KUALA LUMPUR: Bank Negara Malaysia has unexpectedly reduced the Overnight Policy Rate (OPR) by 25 basis points to 3% at its Monetary Policy Committee (MPC) meeting on Wednesday, citing rising risks from Britain's exit from the European Union.
It said on Wednesday the ceiling and floor rates of the corridor for the OPR are correspondingly reduced to 3.25% and 2.75% respectively.
This move could see banks lowering their lending rates and making it cheaper for eligible consumers and companies to take loans. Correspondingly, the saving rates could also go down.
The decision gave the stock market a boost, especially property counters which had been languishing of late.
The FBM KLCI closed up 6.42 points or 0.39% to 1,660.39 after the announcement was made at 3pm. Leading the list of gainers was UOA Development REIT, which jumped 30 sen to RM2.49 with 7.50 million shares done.
In its statement, BNM said: “Looking ahead, there are increasing signs of moderating growth momentum in the major economies. Global growth prospects have also become more susceptible to increased downside risks in light of possible repercussions from the EU referendum in the United Kingdom.
“International financial markets could also be subject to greater volatility going forward. In this light, global monetary conditions are expected to remain highly accommodative,” it said.
Standard Chartered Global Research said the move to lower the OPR was “against our (and market) expectations”.
“We have been making a non-consensus call for a rate cut this year since Q4-2015 given deteriorating fundamentals. However, the last MPC (in May) was neutral. This goes against the typical process, where the central bank communicates a potential change in stance before it sanctions a change,” it said.
Below is the statement issued by BNM:
At the Monetary Policy Committee (MPC) meeting today, Bank Negara Malaysia decided to reduce the Overnight Policy Rate (OPR) to 3%.
The ceiling and floor rates of the corridor for the OPR are correspondingly reduced to 3.25% and 2.75% respectively.
The global economy continues to record growth at a more moderate pace, across major advanced and emerging market economies.
In Asia, persistent weakness in the external sector has weighed on growth, although domestic demand remains supportive. Looking ahead, there are increasing signs of moderating growth momentum in the major economies.
Global growth prospects have also become more susceptible to increased downside risks in light of possible repercussions from the EU referendum in the United Kingdom.
International financial markets could also be subject to greater volatility going forward. In this light, global monetary conditions are expected to remain highly accommodative.
For Malaysia, domestic demand continues to be the main driver of growth. Private consumption will be supported by growth in income and employment, and measures implemented by the Government.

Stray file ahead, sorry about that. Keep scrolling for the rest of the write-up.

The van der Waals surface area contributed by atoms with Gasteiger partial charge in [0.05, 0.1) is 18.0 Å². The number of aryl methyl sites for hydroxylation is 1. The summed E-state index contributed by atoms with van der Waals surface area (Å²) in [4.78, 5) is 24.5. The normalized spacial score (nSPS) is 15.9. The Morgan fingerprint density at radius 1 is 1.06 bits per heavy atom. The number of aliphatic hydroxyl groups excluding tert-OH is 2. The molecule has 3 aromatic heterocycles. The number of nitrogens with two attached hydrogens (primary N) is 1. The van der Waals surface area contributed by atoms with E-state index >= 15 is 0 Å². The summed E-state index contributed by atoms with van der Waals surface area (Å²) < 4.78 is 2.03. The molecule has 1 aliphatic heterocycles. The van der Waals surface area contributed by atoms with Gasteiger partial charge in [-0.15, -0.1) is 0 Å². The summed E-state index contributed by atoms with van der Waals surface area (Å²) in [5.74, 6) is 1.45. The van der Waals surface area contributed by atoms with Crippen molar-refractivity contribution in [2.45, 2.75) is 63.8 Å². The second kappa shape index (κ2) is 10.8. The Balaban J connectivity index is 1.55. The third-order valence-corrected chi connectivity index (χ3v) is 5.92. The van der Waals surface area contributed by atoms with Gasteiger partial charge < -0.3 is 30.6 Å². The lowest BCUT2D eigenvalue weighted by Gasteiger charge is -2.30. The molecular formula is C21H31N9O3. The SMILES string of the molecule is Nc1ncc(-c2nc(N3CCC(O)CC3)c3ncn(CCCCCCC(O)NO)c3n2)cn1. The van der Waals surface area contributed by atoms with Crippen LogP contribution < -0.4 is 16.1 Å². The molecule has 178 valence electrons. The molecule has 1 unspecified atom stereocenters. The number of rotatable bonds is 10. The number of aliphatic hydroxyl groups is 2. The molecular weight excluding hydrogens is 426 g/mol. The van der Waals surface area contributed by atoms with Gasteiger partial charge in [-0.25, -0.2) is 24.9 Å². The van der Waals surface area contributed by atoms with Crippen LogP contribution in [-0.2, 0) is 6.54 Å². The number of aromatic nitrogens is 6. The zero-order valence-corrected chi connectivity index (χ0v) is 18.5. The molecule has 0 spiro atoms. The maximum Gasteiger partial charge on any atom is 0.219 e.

While investment in the oil and gas sector is moderating, overall investment is expected to be supported by the on-going implementation of infrastructure projects and capital spending in the manufacturing and services sectors.
Exports are projected to remain weak following more subdued demand from Malaysia’s key trading partners.
Overall, while the domestic economy remains on track to expand in 2016 and 2017, the uncertainties in the global environment could weigh on Malaysia’s growth prospects.
Inflation was lower as the impact from the Goods and Services Tax (GST) implemented in April 2015 lapsed and is expected to remain stable in an environment of low global energy and commodity prices and generally subdued global inflation.
Consequently, inflation is projected to be lower at 2% to 3% in 2016, compared to an earlier projection of 2.5% to 3.5%, and continue to remain stable in 2017.
Overall domestic financial conditions have remained stable since the previous MPC meeting with financial markets continuing to function in an orderly manner.
The risks of destabilising financial imbalances have receded.
Both macro and micro prudential measures as well as supervisory oversight have resulted in more prudent lending standards and contained speculative activities in the property market.
The adjustment to the OPR is intended for the degree of monetary accommodativeness to remain consistent with the policy stance to ensure that the domestic economy continues on a steady growth path amid stable inflation, supported by continued healthy financial intermediation in the economy.
The MPC will continue to monitor and assess the balance of risks surrounding the outlook for domestic growth and inflation.
Bank Negara Malaysia 13 July 2016